Buried in the middle of an e-mail from my sister was news I had hoped never to receive-"By the way, did you hear that Mark fell off his bike, hit his head, and has lots of stitches?"
Mark is my brother-in-law. I immediately switched from the sister role to the role of medical investigator, and peppered her with questions to learn more about the severity of his injury: "Was he wearing his helmet? Did he lose consciousness and if so, for how long? Was he confused? Did the MRI show anything? Has he returned to work?" Mark was lucky-the blow to his head did not result in any lasting cognitive or memory problems. He was back to work in a few days.
Many others are not as fortunate. Every year, about 500,000 civilians sustain a traumatic brain injury (TBI). The Centers for Disease Control and Prevention estimates more than 50 million people currently live with TBI-related disabilities in the United States. During times of war, this number swells. Unfortunately, no age group is spared although young men are more likely to be injured than women or members of other age groups.
A blow to the head can result in long-lasting motor, cognitive, communicative, and psychosocial disabilities. These disabilities range from mild to severe and act as significant barriers when trying to return home, to school, and to work. Speech-language pathologists are uniquely trained to manage these cognitive-communication disorders, as ASHA technical documents attest.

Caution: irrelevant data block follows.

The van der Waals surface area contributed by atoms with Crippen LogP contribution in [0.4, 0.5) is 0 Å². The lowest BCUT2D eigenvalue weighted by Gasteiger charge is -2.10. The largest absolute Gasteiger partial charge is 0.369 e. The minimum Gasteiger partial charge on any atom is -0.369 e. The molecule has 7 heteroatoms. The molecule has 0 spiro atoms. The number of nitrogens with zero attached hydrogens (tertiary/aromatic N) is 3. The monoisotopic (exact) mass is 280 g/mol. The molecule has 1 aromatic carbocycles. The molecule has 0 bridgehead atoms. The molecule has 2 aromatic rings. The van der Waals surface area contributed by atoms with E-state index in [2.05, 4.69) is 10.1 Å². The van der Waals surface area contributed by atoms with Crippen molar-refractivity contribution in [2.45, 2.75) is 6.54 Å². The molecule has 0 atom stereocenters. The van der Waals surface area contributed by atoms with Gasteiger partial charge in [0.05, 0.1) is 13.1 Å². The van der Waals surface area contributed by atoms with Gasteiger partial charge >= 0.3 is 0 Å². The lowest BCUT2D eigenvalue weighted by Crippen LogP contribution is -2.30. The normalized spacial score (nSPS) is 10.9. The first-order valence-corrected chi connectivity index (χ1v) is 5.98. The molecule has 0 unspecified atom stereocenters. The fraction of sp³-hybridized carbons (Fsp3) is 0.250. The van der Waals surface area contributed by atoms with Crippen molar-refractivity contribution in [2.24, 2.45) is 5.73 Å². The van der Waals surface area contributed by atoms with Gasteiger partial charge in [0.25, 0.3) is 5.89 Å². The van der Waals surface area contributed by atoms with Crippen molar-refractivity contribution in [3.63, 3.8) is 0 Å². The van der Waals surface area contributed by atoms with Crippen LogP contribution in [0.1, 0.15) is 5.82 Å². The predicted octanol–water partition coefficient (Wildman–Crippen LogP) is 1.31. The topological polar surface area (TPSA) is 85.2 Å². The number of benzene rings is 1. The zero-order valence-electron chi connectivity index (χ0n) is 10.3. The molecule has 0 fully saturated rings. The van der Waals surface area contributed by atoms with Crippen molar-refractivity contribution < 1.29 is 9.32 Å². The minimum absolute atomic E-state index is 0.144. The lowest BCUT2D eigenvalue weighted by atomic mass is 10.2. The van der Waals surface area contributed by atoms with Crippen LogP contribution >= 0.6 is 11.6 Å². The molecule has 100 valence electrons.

Unlike the common portrayal of memory loss in feature films, memory impairment after TBI typically reflects difficulty individuals have remembering recent events, not their identity or remote past. While some individuals with severe injuries may have forgotten parts of their past-called retrograde amnesia-it is much more common to have trouble remembering recent events or details, called anterograde amnesia. During the early stages of recovery when individuals have fleeting attention skills, it is quite common for individuals to be very confused. This confusion presents as impaired comprehension, inability to follow instructions, disorganized discourse, confabulation, word substitutions, and even disrupted phonology. As attention improves, confusion subsides and individuals begin to form new memories, i.e., begin to learn.
Even after the "acute" recovery phase however, most individuals continue to be forgetful. They don't remember the details from stories or conversation, they have trouble remembering appointments the next day or tasks they need to plan for, they have difficulty remembering people's names, and they struggle to recall changes in procedures at work. These short-term memory problems are related to the injury.
The hippocampus, which is located just inside the temporal lobes, is where short, brief memories are formed and briefly stored while actively "waiting" to associate with other bits of information. The temporal and frontal lobes rest on the skull's boney shelf. Together, these lobes and their connections to other brain regions often are injured from direct or indirect blows to the head. Fortunately, injured individuals have other types of memory that remain intact, such as memory for procedures and routines. In treatment, SLPs should capitalize on these procedural memory skills when training the compensatory strategies.